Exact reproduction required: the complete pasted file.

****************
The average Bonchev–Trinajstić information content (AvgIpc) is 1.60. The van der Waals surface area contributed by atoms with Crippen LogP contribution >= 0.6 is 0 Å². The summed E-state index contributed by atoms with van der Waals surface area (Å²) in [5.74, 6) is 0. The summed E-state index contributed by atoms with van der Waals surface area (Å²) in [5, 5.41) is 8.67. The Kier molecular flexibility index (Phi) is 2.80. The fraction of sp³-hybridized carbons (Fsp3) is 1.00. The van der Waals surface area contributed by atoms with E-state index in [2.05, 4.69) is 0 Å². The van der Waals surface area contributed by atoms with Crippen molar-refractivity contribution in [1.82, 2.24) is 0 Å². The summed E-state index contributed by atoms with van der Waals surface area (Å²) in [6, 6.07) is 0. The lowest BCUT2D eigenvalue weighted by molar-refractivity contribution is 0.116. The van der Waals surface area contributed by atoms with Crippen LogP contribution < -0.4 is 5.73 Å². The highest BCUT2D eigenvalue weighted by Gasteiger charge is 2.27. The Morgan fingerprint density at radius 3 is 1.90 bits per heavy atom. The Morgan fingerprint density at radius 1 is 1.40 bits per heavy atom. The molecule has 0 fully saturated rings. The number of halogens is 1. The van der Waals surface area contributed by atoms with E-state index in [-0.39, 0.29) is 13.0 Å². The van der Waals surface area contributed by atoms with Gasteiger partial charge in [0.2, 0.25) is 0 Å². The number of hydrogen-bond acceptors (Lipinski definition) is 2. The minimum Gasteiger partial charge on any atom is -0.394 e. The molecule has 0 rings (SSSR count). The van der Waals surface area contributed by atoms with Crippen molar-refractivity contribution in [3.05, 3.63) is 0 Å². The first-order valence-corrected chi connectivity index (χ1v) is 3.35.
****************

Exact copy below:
The average Bonchev–Trinajstić information content (AvgIpc) is 1.60. The van der Waals surface area contributed by atoms with Crippen LogP contribution >= 0.6 is 0 Å². The summed E-state index contributed by atoms with van der Waals surface area (Å²) in [5.74, 6) is 0. The summed E-state index contributed by atoms with van der Waals surface area (Å²) in [5, 5.41) is 8.67. The Kier molecular flexibility index (Phi) is 2.80. The fraction of sp³-hybridized carbons (Fsp3) is 1.00. The van der Waals surface area contributed by atoms with E-state index in [2.05, 4.69) is 0 Å². The van der Waals surface area contributed by atoms with Crippen molar-refractivity contribution in [1.82, 2.24) is 0 Å². The summed E-state index contributed by atoms with van der Waals surface area (Å²) in [6, 6.07) is 0. The lowest BCUT2D eigenvalue weighted by molar-refractivity contribution is 0.116. The van der Waals surface area contributed by atoms with Crippen LogP contribution < -0.4 is 5.73 Å². The highest BCUT2D eigenvalue weighted by Gasteiger charge is 2.27. The Morgan fingerprint density at radius 3 is 1.90 bits per heavy atom. The Morgan fingerprint density at radius 1 is 1.40 bits per heavy atom. The molecule has 0 fully saturated rings. The number of halogens is 1. The van der Waals surface area contributed by atoms with E-state index in [-0.39, 0.29) is 13.0 Å². The van der Waals surface area contributed by atoms with Gasteiger partial charge in [0.2, 0.25) is 0 Å². The number of hydrogen-bond acceptors (Lipinski definition) is 2. The minimum Gasteiger partial charge on any atom is -0.394 e. The molecule has 0 rings (SSSR count). The van der Waals surface area contributed by atoms with Crippen molar-refractivity contribution in [3.05, 3.63) is 0 Å². The first-order valence-corrected chi connectivity index (χ1v) is 3.35.